ProtonMedia will also be announcing some news from Partnerships in Clinical Trials, so watch your news feeds and our blog for our announcement.

Wednesday, March 23, 2011

First details on the ProtonMedia and Sify Software Limited partnership

This year, our efforts to build out the ProtonMedia partner network have been substantial. You probably already read about our new agreement with Enabling Technologies, and how we augmented our relationship with Microsoft to become a Silver Unified Communications partner. That brings our total number of industry partnerships to seven.

These partnerships are important because companies are increasingly looking for virtual collaboration. And ProtoSphere is built for integration. It plays nicely with Microsoft technologies, and integrates easily and seamlessly with other companies' technologies that are built on the Microsoft product line.

So with that said, I'm proud to announce the latest company to join the ProtonMedia partner network: Sify Software Limited. It's one of the largest managed enterprise and consumer Internet services companies in India.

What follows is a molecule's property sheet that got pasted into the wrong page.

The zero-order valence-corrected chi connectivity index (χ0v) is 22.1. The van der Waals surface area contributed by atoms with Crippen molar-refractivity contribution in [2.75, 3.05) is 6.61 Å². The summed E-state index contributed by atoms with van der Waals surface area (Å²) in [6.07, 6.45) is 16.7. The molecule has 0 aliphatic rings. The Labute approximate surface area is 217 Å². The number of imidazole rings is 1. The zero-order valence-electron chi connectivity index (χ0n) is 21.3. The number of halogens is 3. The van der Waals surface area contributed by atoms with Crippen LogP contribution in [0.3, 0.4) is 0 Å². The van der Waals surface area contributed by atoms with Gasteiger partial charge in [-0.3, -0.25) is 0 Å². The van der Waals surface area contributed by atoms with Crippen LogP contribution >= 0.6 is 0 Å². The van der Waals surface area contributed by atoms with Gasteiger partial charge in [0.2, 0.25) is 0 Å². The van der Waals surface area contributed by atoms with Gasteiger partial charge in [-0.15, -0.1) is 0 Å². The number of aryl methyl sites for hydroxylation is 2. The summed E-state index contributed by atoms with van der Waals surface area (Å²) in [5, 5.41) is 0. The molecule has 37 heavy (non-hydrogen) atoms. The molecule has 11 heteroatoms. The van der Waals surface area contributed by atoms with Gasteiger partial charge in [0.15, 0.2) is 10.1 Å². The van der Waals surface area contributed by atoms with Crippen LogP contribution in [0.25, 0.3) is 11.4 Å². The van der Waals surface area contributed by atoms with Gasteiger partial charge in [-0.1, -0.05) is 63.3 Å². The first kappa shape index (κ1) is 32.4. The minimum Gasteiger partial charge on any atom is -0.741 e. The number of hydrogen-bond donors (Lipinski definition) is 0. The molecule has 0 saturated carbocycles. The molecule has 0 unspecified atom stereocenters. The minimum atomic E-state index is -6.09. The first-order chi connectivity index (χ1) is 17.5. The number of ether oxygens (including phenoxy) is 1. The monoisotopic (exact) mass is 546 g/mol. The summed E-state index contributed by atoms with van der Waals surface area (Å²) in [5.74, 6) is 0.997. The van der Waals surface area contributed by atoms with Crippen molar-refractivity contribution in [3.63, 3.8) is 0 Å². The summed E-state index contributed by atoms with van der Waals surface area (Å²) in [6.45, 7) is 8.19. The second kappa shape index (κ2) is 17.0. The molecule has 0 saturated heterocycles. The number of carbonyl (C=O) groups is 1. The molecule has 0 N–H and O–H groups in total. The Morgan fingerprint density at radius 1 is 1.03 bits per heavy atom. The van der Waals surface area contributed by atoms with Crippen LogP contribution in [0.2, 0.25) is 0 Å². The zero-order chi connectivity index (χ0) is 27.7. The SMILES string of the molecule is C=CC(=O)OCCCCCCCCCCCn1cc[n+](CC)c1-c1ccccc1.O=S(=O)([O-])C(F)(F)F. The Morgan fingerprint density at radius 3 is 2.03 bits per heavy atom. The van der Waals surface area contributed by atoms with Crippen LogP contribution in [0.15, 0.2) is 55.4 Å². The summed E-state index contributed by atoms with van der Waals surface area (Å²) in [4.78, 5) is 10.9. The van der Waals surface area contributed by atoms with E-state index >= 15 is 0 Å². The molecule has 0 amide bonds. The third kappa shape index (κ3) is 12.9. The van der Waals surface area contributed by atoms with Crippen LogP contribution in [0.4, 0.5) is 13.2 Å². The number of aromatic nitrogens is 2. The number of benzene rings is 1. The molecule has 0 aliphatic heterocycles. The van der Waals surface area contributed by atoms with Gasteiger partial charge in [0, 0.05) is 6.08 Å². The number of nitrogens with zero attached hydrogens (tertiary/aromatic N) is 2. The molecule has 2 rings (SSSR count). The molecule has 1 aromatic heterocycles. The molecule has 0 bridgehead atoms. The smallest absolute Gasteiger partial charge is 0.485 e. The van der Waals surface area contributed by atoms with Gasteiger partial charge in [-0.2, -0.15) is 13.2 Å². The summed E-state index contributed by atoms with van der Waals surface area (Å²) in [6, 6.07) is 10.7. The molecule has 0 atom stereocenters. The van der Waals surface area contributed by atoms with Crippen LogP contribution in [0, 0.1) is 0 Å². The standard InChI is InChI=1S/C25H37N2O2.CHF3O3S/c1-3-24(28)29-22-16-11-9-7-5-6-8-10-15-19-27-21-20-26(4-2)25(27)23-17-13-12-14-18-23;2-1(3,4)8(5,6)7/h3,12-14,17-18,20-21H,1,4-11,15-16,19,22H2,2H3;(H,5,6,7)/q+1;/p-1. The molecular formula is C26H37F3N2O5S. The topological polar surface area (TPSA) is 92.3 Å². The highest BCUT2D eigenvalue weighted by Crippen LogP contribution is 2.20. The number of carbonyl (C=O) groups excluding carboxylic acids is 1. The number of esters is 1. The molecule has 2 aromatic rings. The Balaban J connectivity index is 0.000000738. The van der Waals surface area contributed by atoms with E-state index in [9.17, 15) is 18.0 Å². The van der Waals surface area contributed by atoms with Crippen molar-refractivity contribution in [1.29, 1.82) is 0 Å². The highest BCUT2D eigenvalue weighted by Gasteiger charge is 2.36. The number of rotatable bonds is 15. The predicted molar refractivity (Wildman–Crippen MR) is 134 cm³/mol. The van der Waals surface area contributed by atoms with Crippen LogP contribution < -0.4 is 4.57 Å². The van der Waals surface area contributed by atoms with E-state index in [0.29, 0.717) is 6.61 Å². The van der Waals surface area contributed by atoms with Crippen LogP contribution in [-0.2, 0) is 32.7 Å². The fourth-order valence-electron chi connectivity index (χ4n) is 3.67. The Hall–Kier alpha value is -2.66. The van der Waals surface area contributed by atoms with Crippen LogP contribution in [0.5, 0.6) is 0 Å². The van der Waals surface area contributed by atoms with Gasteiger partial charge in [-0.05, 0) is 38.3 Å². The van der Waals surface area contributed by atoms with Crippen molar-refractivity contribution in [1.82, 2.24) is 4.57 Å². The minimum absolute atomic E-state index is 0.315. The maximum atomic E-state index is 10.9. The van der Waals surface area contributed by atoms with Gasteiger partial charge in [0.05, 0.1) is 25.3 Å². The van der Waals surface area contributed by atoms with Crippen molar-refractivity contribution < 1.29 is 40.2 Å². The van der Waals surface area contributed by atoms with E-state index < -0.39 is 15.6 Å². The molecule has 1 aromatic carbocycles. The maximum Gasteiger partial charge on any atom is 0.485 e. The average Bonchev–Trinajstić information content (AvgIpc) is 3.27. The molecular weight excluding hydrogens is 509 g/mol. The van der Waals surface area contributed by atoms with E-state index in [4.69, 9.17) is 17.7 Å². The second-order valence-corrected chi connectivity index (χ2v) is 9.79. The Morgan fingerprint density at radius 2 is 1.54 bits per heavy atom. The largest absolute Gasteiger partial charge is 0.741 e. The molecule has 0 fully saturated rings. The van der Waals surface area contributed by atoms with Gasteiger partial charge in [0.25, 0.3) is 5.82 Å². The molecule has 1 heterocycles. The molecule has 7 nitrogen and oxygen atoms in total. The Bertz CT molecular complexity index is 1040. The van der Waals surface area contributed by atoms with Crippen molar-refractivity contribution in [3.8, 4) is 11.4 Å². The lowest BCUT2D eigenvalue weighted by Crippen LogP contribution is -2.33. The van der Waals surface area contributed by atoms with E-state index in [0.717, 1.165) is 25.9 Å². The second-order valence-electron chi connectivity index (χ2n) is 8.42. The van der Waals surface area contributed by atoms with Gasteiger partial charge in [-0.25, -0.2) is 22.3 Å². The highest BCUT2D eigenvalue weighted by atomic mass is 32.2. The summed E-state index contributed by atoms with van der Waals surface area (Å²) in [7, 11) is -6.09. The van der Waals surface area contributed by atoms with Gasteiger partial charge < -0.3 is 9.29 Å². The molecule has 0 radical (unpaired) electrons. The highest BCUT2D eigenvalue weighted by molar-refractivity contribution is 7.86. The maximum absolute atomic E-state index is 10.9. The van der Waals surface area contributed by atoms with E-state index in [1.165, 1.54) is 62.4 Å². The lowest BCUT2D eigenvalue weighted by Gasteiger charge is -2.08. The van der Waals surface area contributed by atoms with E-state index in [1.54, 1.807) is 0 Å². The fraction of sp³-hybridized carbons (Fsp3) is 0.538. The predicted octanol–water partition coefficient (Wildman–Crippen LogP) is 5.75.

Now I could tell you how ProtoSphere fits into Sify's technologies, but I'll let Mukund Parthasarathy, Sify's Business Development Manager for Learning Services, tell you himself in our video. Sify is doing some interesting things in its practice area to bring learning and collaboration together. Mukund dishes the deets below.

We'll also be following this up with a press release. (Hey, we are in the new, social media world after all!)

Monday, March 21, 2011

Web conferencing is a piece, not the whole pie

It's increasingly apparent that basic Web conferencing (from companies such as WebEx and GoToMeeting) is becoming a free commodity that isn't highly valued anymore as a standalone product.

I recently read about a new AMI-Partners report on eWeek that found more than 25 percent of small businesses in the U.S. would deploy unified communications integrated with SaaS offerings as paid services, if they were available from a single provider.

These companies are looking for not just a communications tool, but rather a communications and collaboration technology solution set. While this study looked at small businesses, we're seeing a similar trend happening among large companies and institutions as well.

In ProtonMedia's experience with life sciences companies, for instance, we're finding employees and physicians increasingly want to be able to choose how they communicate and collaborate. As I touched upon in the comment I left on the eWeek article, Web conferencing is just one of many ways they're looking to do this.